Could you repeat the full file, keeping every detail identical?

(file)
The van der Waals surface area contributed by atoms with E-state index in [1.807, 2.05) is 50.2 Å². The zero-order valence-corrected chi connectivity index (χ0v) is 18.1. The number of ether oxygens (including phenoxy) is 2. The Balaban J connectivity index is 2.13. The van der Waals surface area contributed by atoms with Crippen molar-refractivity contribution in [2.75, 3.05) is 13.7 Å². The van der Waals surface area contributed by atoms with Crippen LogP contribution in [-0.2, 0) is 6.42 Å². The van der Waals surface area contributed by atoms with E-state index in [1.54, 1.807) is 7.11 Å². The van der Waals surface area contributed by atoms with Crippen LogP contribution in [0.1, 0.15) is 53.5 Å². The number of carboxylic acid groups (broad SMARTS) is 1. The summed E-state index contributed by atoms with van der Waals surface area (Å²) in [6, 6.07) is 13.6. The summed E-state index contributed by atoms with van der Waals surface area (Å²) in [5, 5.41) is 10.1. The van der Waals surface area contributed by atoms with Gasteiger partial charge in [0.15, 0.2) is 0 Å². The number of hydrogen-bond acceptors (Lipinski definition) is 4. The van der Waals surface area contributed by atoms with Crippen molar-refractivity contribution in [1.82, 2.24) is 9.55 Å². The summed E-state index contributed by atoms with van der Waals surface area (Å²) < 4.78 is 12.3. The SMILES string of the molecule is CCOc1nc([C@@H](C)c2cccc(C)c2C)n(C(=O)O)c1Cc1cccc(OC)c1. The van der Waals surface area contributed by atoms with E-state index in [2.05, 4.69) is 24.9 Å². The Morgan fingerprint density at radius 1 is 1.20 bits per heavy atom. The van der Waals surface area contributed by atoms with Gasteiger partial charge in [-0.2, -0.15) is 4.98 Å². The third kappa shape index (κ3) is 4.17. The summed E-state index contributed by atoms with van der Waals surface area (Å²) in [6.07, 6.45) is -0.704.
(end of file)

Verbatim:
The van der Waals surface area contributed by atoms with E-state index in [1.807, 2.05) is 50.2 Å². The zero-order valence-corrected chi connectivity index (χ0v) is 18.1. The number of ether oxygens (including phenoxy) is 2. The Balaban J connectivity index is 2.13. The van der Waals surface area contributed by atoms with Crippen molar-refractivity contribution in [2.75, 3.05) is 13.7 Å². The van der Waals surface area contributed by atoms with Crippen LogP contribution in [-0.2, 0) is 6.42 Å². The van der Waals surface area contributed by atoms with E-state index in [1.54, 1.807) is 7.11 Å². The van der Waals surface area contributed by atoms with Crippen LogP contribution in [0.1, 0.15) is 53.5 Å². The number of carboxylic acid groups (broad SMARTS) is 1. The summed E-state index contributed by atoms with van der Waals surface area (Å²) in [6, 6.07) is 13.6. The summed E-state index contributed by atoms with van der Waals surface area (Å²) in [5, 5.41) is 10.1. The van der Waals surface area contributed by atoms with Gasteiger partial charge in [0.15, 0.2) is 0 Å². The number of hydrogen-bond acceptors (Lipinski definition) is 4. The van der Waals surface area contributed by atoms with Crippen molar-refractivity contribution in [1.82, 2.24) is 9.55 Å². The summed E-state index contributed by atoms with van der Waals surface area (Å²) < 4.78 is 12.3. The SMILES string of the molecule is CCOc1nc([C@@H](C)c2cccc(C)c2C)n(C(=O)O)c1Cc1cccc(OC)c1. The van der Waals surface area contributed by atoms with E-state index in [2.05, 4.69) is 24.9 Å². The Morgan fingerprint density at radius 1 is 1.20 bits per heavy atom. The van der Waals surface area contributed by atoms with Gasteiger partial charge in [-0.2, -0.15) is 4.98 Å². The third kappa shape index (κ3) is 4.17. The summed E-state index contributed by atoms with van der Waals surface area (Å²) in [6.07, 6.45) is -0.704.